Perhaps the single best film of Woody Allen's 'mature phase', Hannah and Her Sisters is a well-observed drama about romantic entanglements between several women, their husbands and boyfriends, all balanced with one of Woody's neurotic characters for comedy relief. It's definitely a family affair, with most of Mia Farrow's children involved, along with her mother Maureen O'Sullivan. One can sense that Mia and Woody's relationship must have been a big success at this point. No longer having anything particularly cinematic to prove, and with most of his desires to replicate the styles of European masters finally gotten out of his system, Allen seems to be simply expressing himself.
Allen found a nice balance in Hannah and Her Sisters by concentrating on the drama of the main story and only using his neurotic-writer-gets-sick sidestory as commercial grease. Even then, he found a way to subdue Mickey Saxe's antics down to a more human scale. Every dialogue line does not have a give-myself-the-good-material feeling. My favorite moment in the show is a simple shot of Woody turning away from a holographic Jesus in a religious bookstore, with just the right 'oh, brother' look on his face.
Through an honest sympathy for his characters, something Allen wasn't always good at before, the little romantic dramas of Hannah and Her Sisters take on a genuine warmth. Allen's style concentrates on little confrontations and crises, but often ellipses huge gaps in relationships that other scenarists would keep front and center. For instance, Max Von Sydow's killjoy artist just disappears from the show after only half of a breakup scene. We know Barbara Hershey is heading for the relationship exit and there's no need to restate the situation. Hershey and especially Michael Caine play the adulterous couple, In many movies Savant finds he has no patience for characters who make others suffer to indulge their selfish romantic whims, but Allen's touch is so gentle that we refrain from judging. Yep, Caine is a fairly distinct jerk, but he's also a fairly innocent one. Michael Caine has a particularly deft control of the performance and our reactions to this guy; he's such a marvellous performer.
It's also nice to see Maureen O'Sullivan (always delightful but never before playing a pain in the neck) and Lloyd Nolan (never even likeable until now) having such a fun go as two scrapping ex-performers whose professional immaturities never went away. These people all live in nice NYC apartments, and are fairly well-to-do, but Savant's usual proletarian defenses never kicked in to dismiss their problems, because their affluence is beside the point. In the center of it all is Hannah, who never has any informed participation in the episodes boiling around her, yet pushes through with her senses and dignity and her great Thanksgiving dinners. Allen & Co. made the drama seem real and the characters' ways of handling their problems credible. Finally, there's an added interest to seeing Farrow and Hershey interact, as they were both original Hollywood flower children in the '60s, and seem to have mellowed into such interesting women.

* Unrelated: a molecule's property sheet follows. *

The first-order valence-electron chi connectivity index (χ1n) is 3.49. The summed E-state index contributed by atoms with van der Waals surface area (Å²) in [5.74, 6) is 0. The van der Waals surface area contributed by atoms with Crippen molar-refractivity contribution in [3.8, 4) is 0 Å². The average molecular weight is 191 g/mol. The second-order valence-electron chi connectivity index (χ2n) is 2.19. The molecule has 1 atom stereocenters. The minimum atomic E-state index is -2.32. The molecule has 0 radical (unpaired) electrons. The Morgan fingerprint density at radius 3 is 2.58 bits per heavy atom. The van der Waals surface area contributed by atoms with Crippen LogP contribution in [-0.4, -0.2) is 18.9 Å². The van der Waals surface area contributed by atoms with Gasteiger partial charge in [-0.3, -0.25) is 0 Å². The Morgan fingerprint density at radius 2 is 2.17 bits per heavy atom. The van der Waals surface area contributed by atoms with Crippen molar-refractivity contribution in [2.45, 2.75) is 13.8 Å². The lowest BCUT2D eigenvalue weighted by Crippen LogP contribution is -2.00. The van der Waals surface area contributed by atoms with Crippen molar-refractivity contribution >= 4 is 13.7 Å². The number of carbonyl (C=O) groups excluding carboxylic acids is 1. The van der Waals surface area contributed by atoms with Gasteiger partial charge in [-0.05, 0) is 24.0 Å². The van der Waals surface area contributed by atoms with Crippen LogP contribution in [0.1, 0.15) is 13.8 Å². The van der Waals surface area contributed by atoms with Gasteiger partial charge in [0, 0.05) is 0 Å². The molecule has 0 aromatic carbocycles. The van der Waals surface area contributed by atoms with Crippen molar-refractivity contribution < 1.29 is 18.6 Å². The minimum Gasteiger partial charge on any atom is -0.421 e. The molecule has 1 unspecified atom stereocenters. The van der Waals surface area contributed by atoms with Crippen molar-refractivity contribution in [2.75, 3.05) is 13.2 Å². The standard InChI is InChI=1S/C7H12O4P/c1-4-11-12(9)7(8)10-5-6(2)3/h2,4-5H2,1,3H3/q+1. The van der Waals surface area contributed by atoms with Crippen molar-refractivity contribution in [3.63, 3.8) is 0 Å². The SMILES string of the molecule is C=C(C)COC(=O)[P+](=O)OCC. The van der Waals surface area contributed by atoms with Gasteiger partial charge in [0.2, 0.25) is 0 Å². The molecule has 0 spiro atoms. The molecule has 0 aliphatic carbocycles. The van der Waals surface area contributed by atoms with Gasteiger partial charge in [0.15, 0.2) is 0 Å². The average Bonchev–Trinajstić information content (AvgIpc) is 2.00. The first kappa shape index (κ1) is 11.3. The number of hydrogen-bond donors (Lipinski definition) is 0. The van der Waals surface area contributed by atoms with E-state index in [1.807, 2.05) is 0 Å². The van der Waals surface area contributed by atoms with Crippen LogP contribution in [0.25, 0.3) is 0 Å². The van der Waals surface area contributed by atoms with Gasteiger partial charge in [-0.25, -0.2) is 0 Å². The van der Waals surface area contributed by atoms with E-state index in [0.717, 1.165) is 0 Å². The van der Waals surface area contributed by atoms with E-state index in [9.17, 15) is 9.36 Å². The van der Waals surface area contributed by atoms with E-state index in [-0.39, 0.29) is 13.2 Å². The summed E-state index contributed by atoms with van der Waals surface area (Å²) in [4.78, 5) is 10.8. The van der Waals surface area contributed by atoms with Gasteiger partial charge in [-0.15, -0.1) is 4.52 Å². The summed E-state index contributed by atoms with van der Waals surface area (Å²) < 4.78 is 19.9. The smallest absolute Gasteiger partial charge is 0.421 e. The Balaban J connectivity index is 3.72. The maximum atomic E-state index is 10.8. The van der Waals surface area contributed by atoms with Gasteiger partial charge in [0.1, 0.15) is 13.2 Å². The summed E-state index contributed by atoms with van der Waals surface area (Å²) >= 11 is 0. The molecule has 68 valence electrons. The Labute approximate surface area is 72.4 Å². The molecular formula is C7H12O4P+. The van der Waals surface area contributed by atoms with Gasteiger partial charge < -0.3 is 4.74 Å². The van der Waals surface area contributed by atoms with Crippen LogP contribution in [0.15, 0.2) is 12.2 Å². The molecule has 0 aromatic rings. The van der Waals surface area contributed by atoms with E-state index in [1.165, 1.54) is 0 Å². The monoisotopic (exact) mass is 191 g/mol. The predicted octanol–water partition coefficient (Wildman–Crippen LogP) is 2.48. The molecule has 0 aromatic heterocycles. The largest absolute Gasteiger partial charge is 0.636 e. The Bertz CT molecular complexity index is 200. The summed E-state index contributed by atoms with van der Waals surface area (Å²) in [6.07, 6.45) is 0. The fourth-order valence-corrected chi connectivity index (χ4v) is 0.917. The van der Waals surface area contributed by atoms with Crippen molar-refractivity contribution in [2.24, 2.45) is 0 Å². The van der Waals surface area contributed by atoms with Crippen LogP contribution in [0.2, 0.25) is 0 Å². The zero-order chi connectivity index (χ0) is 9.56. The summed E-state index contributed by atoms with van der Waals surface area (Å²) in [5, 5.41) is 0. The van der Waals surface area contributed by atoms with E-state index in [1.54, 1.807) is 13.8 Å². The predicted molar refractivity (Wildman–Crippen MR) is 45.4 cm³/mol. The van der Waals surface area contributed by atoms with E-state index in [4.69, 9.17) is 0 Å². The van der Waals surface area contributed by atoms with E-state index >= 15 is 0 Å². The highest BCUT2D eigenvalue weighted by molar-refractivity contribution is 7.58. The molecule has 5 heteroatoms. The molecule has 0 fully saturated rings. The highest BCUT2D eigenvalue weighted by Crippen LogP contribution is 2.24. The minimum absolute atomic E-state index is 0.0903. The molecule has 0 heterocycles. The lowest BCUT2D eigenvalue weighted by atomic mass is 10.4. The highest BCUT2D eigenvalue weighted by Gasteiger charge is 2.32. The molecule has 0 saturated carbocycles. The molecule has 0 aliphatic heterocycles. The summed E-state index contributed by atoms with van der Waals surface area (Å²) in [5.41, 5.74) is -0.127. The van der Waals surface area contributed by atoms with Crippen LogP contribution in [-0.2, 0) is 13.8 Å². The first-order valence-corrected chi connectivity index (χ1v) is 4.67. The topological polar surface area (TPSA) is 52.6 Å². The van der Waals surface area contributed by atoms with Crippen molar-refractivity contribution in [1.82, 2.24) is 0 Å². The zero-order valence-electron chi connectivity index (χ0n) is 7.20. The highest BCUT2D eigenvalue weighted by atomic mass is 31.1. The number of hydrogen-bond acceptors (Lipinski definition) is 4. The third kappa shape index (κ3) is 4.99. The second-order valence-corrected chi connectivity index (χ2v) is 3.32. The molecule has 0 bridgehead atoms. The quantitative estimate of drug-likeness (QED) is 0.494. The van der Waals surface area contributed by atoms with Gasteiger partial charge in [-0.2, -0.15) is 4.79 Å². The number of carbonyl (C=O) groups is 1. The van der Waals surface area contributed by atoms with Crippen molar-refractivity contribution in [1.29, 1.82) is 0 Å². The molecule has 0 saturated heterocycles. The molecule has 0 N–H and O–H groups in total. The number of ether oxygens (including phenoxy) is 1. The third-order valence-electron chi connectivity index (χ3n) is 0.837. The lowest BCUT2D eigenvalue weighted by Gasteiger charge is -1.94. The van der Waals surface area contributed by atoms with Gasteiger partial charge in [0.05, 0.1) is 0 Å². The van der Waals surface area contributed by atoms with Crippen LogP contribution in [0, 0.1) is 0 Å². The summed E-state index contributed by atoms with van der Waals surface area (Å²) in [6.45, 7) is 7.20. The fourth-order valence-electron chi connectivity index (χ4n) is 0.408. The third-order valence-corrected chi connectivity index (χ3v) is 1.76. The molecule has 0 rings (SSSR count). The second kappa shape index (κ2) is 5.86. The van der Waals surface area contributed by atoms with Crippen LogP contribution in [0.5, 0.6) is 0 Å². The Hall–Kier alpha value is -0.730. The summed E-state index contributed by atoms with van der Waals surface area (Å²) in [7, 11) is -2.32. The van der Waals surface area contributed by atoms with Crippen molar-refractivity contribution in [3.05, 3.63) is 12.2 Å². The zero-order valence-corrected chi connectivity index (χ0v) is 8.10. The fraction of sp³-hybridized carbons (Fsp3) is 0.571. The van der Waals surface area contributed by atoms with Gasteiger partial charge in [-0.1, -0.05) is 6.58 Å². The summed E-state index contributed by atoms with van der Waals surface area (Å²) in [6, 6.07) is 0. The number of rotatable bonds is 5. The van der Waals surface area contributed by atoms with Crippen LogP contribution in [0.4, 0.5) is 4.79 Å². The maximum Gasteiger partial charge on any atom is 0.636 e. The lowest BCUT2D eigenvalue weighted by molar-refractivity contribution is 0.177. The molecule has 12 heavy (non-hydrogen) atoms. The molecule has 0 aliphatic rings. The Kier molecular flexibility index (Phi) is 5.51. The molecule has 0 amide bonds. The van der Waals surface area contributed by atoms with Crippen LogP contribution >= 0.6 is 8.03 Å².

Savant really enjoys Allen's sentimentality when he does it well as this. Dianne Wiest's Holly is something of a (very adorable) misfit, and her eventual linking up with Allen's Mickey is deeply affecting. Allen even makes the cliché of the klutz turning out to be an ace writer, a welcome twist. She does it basically by attending Community College, a positive prescription for many a lost soul. The understatement of the conclusion between her and Woody has an unequivocated feel-goodness about it that is irresistable.
MGM's DVD of Hannah and Her Sisters is extras-lite (trailer only) but presents the feature in an unblemished and clear 16:9 transfer that makes you feel like you're walking the New York streets with Woody's actors. He's quoted in the nicely chosen (for once!) liner notes on the disc insert, that the secret to making New York look luscious and vibrant on film is to shoot only on overcast days, which accounts for the darkness and frequent raininess of scenes. But with the life that's injected into the story, none of this ever looks gloomy.
Perhaps not the flashiest disc on the rack, but one I'll be pulling out frequently.
On a scale of Excellent, Good, Fair, and Poor,